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Ten wonderfully quirky Italian animal-related idioms

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Photo: Darling Starlings/Flickr
12:00 CET+01:00
Italian is full of bizarre idioms and proverbs which can confuse foreigners.

If you’re not sure whether to be proud or insulted when compared to a goose, or you want to know why Italians keep talking about fishes when there are none in sight, you need The Local’s guide to animal-themed idioms:

Ubriaco come una scimmia | Drunk as a monkey


Photo: Jonathan Leung/Flickr

Anyone who has spent time dealing with friends after they’ve had a few drinks too many will surely understand this comparison to the mischievous primates.

Trattare a pesci in faccia | To treat with fishes in your face


Photo: 昶廷林/Flickr

This expression is used when someone has treated you disrespectfully – being slapped in the face with a fish can’t be a pleasant experience, after all.

In fact, as you might expect in a country surrounded by water, fish regularly crop up in Italian conversation: ‘buttarsi come un pesce’ (‘to throw yourself like a fish’) means to throw yourself enthusiastically into an activity, and ‘un pesce grosso’ (‘a big fish’) is how Italians refer to a ‘big shot’.

Scambiare Sant’Antonio con il maiale | To confuse Saint Anthony with the pig


Photo: le vent le cri/Flickr

If someone tells you you’ve confused Saint Anthony with a pig, it means you’ve made a big mistake – pigs can’t be saints, silly.

As for where the expression originates from, several legends say that the saint worked as a swineherder, so maybe people kept mixing him up with his herd.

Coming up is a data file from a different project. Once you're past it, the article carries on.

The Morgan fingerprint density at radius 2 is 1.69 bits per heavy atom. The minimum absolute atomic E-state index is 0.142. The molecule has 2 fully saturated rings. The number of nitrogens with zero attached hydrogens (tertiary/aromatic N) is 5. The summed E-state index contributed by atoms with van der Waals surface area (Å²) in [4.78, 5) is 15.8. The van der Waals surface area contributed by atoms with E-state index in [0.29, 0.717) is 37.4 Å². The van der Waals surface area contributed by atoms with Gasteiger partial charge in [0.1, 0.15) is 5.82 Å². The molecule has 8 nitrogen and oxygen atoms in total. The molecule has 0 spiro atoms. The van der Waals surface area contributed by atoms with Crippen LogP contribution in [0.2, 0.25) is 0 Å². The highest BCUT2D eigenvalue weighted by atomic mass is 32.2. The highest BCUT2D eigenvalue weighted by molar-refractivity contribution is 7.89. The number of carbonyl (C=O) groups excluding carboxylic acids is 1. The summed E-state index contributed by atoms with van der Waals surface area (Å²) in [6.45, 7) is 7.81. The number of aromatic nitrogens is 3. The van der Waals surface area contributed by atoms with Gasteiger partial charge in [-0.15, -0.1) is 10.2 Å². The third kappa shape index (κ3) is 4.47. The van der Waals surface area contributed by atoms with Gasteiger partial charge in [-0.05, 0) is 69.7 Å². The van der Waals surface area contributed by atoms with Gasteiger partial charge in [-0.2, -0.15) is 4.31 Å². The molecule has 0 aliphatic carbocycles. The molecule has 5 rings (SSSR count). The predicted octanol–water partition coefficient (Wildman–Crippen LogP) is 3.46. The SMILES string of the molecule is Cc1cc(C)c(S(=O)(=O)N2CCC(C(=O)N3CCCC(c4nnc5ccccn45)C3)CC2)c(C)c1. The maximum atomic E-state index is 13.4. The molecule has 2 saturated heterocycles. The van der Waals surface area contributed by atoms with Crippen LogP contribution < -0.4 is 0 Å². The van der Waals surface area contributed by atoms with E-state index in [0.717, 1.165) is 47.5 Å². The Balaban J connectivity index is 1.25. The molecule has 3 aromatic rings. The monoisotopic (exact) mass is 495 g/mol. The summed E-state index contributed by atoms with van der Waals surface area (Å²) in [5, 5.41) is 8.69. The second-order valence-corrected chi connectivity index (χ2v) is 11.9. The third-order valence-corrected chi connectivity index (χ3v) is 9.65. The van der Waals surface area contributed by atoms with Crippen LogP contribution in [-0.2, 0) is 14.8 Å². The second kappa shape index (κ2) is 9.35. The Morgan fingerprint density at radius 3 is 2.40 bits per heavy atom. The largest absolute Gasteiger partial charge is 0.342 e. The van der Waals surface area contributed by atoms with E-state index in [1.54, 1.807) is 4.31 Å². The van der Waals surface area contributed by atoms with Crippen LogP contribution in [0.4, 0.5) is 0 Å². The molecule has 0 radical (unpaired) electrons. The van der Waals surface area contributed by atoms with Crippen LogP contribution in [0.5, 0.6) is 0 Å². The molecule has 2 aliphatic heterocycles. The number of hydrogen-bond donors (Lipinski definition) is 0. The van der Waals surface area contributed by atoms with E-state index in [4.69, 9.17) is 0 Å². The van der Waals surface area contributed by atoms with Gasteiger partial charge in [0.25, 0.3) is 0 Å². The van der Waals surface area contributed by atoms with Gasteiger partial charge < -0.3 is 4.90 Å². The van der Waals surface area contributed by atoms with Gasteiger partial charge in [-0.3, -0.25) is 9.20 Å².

Oca giuliva | Merry goose


Photo: Darling Starlings/Flickr

If someone’s not all that bright, you can call them an “oca giuliva”. If they’re a real merry goose, they might not even realize you’ve just insulted them.

Correre dietro alle farfalle | To run behind the butterflies


Photo: Lee Ruk/Flickr

Running around among a cloud of butterflies might sound like a fairly idyllic scene, but if someone tells you that’s what you’re doing, it’s just a fancy way of saying you’re wasting time or chasing after an unachievable goal.

Salvare capra e cavoli | To save goat and cabbage


Photo: Spider.Dog/Flickr

Have you heard the riddle where a man has to cross a river with a wolf, a goat and a cabbage (there are several alternate versions)? He can only take one item across at a time and can’t leave either the wolf with the goat or the goat with the cabbage if they are to survive the trip.

If you solve it, you save the goat and the cabbage, so this phrase refers to resolving a situation without having to compromise any aspect.

Siamo a cavallo | We’re at the horse


Photo: firelizard5/Flickr

You’d be forgiven for a moment of confusion if an Italian exclaimed this to you with no horses in sight. An approximate translation would be ‘we’ve nearly made it’ or more idiomatically ‘we’re out of the woods’.

Picture yourself escaping from a tricky situation – now that you’re on the horse, you’ll soon ride to safety.

Sei una cicada o una formica? | Are you a tree cricket or an ant?


Photo: Sancho McCann/Flickr

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While your initial response to this question might be ‘um, neither’, it’s more to do with your mentality and values. The ant represents hard work and preparation for the future, while the cicada or tree cricket represents lots of activity without much sense of purpose. So which one are you?

Chi pecora si fa, il lupo se la mangia | Those who act like sheep get eaten by the wolf


Photo: James Bowe/Flickr

Here’s a proverb with a clear meaning – it’s telling you not to dress in woolly clothing and stand in a field, bleating. Well, not quite. It’s more about standing up for yourself and your opinions, because if you’re too timid, you won’t get very far.

Far vedere I sorci Verdi | to make someone see green rats



Photo: Jean-Jacques Boujot/Flickr

This idiom has an interesting background. In 1936, a Royal Air Force squadron adopted three green rats as its emblem. Mussolini bragged of the ability of Italian pilots, and the squadron took part in numerous bombing raids throughout the Second World War.

After that, ‘I’ll make you see green rats’ became a way to warn someone you were about to crush them with a humiliating defeat.

By Catherine Edwards and Ellie Bennett
 

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